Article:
This July, 8 very lucky members were chosen to attend NAYD’s National Youth Festival in Kilkenny College. We were asked before we travelled down which workshop we would prefer. We got to chose from Viewpoints, Clowning, Improv, Acting for camera and Character Development. We were not told until we had arrived, which group we would be placed in. Both of us were put into John Delaney’s improv workshop.
The first day we all learned each other’s names, given that there was over 20 of us this was not an easy task! But we managed and soon enough we knew everyone’s name. Next we played the classic game “charades” we worked in teams and we had so much banter. Over the week we played many excellent games, we devised scenes and learned what makes a good story and what you have to include in a play. Towards the end of the week, with the final showcase looming over us, we began on fine tuning our improv skills. We would be given the opening sentence and we would have to just let the scene flow. The first time practicing improv was so daunting, you have this fear of you have to always be funny.
However the reality is, you don’t, so long as you accept offers given to you by your scene partner and you relinquish control, the scene will look good. We had the most amazing experience working with everyone in our group as well as our facilitator, arts train Jack, and a special thanks to the absolutely magical workshop facilitator John Delaney, who made the workshop an ever pleasant environment and bestowed so much improv knowledge unto us all.
As a wise man once said “Don’t be afraid to fail, in improv you’re going to fail, you just go out there and fail spectacularly.”
Our performance took place on Sunday and involved 21 actors playing 2 different parts. We were each assigned a number from 1 to 21 and, beginning with a number chosen at random by a member of the audience, two performers began a random scene outlined by John there and then. The one chosen by John on this occasion involved one actor playing a shopkeeper and the other a disgruntled customer.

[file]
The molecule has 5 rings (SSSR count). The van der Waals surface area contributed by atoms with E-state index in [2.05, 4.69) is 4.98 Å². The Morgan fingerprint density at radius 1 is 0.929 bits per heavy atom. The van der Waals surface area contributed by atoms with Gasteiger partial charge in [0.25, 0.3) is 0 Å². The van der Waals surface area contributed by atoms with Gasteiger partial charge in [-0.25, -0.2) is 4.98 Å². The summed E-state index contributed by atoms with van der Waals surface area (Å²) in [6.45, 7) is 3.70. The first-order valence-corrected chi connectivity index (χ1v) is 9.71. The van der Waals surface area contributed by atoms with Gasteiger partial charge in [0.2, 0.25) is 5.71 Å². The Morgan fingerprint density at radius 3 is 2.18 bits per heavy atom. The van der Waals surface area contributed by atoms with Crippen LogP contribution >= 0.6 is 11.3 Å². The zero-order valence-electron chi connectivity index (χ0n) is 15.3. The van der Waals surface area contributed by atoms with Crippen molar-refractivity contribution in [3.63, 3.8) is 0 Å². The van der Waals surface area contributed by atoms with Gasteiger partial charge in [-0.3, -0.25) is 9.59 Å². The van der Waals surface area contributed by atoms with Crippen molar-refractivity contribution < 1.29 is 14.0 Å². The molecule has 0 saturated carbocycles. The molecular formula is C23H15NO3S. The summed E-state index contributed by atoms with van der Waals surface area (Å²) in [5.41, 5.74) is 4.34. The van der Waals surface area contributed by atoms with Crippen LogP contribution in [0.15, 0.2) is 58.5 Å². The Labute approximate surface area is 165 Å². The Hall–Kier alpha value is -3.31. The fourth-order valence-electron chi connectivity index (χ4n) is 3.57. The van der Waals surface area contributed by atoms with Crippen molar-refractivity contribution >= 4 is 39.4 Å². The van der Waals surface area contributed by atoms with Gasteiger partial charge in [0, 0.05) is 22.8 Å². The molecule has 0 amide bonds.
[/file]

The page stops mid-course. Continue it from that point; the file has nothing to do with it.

Every 20 seconds one of the performers would stop to ask the audience a question, giving them 2 different options for what they intended to do to keep the scene moving. For example, the actor playing the shopkeeper might say “I’ve just been given a complaint, should I offer the customer a refund or try and argue my way out.”
The audience would vote for what they wanted the actor to do. During this time the other performer would swap places with another person in the class, meaning that the performer asking the question was returning to see a different face playing the same part. This was a really challenging format to work with but was also hugely enjoyable. It meant that we all had to think on our feet and work together to make the scene as good as possible. It built on and required many of the skills we had learned during the week in our workshops and was a great experience overall.
All in all, the week in Kilkenny studying improv was an experience we’ll never forget. We’ve learn things we couldn’t have imagined, made friends we’ll have for life, and above everything else, had a hell of a lot of fun!
had to think on our feet and work together to make the scene as good as possible. It built on and required many of the skills we had learned during the week in our workshops and was a great experience overall. All in all, the week in Kilkenny studying improv was an experience I’ll never forget. I learn things I couldn’t have imagined, made friends I’ll have for life, and above everything else, had a hell of a lot of fun!